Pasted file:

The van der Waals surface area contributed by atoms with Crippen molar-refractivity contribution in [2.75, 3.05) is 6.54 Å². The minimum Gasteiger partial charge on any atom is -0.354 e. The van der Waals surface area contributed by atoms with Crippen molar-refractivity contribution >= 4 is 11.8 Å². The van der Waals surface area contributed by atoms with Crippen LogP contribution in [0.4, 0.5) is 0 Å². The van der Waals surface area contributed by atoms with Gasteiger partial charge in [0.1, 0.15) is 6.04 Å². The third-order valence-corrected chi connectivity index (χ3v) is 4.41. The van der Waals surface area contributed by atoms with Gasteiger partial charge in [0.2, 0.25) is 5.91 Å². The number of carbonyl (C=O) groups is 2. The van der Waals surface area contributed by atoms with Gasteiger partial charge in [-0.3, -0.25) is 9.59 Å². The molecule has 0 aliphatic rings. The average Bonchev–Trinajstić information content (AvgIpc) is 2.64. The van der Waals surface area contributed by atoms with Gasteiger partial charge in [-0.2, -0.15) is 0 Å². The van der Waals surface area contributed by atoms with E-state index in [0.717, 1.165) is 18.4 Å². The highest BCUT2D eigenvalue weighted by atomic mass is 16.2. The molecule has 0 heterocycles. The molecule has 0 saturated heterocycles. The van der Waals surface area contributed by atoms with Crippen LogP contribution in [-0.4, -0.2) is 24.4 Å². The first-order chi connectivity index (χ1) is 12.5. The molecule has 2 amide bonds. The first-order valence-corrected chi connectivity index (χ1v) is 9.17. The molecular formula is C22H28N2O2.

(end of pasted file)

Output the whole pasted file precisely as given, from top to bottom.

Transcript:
The van der Waals surface area contributed by atoms with Crippen molar-refractivity contribution in [2.75, 3.05) is 6.54 Å². The minimum Gasteiger partial charge on any atom is -0.354 e. The van der Waals surface area contributed by atoms with Crippen molar-refractivity contribution >= 4 is 11.8 Å². The van der Waals surface area contributed by atoms with Crippen LogP contribution in [0.4, 0.5) is 0 Å². The van der Waals surface area contributed by atoms with Gasteiger partial charge in [0.1, 0.15) is 6.04 Å². The third-order valence-corrected chi connectivity index (χ3v) is 4.41. The van der Waals surface area contributed by atoms with Gasteiger partial charge in [0.2, 0.25) is 5.91 Å². The number of carbonyl (C=O) groups is 2. The van der Waals surface area contributed by atoms with Gasteiger partial charge in [-0.3, -0.25) is 9.59 Å². The molecule has 0 aliphatic rings. The average Bonchev–Trinajstić information content (AvgIpc) is 2.64. The van der Waals surface area contributed by atoms with Gasteiger partial charge in [-0.2, -0.15) is 0 Å². The van der Waals surface area contributed by atoms with E-state index in [0.717, 1.165) is 18.4 Å². The highest BCUT2D eigenvalue weighted by atomic mass is 16.2. The molecule has 0 heterocycles. The molecule has 0 saturated heterocycles. The van der Waals surface area contributed by atoms with Crippen LogP contribution in [-0.4, -0.2) is 24.4 Å². The first-order chi connectivity index (χ1) is 12.5. The molecule has 2 amide bonds. The first-order valence-corrected chi connectivity index (χ1v) is 9.17. The molecular formula is C22H28N2O2.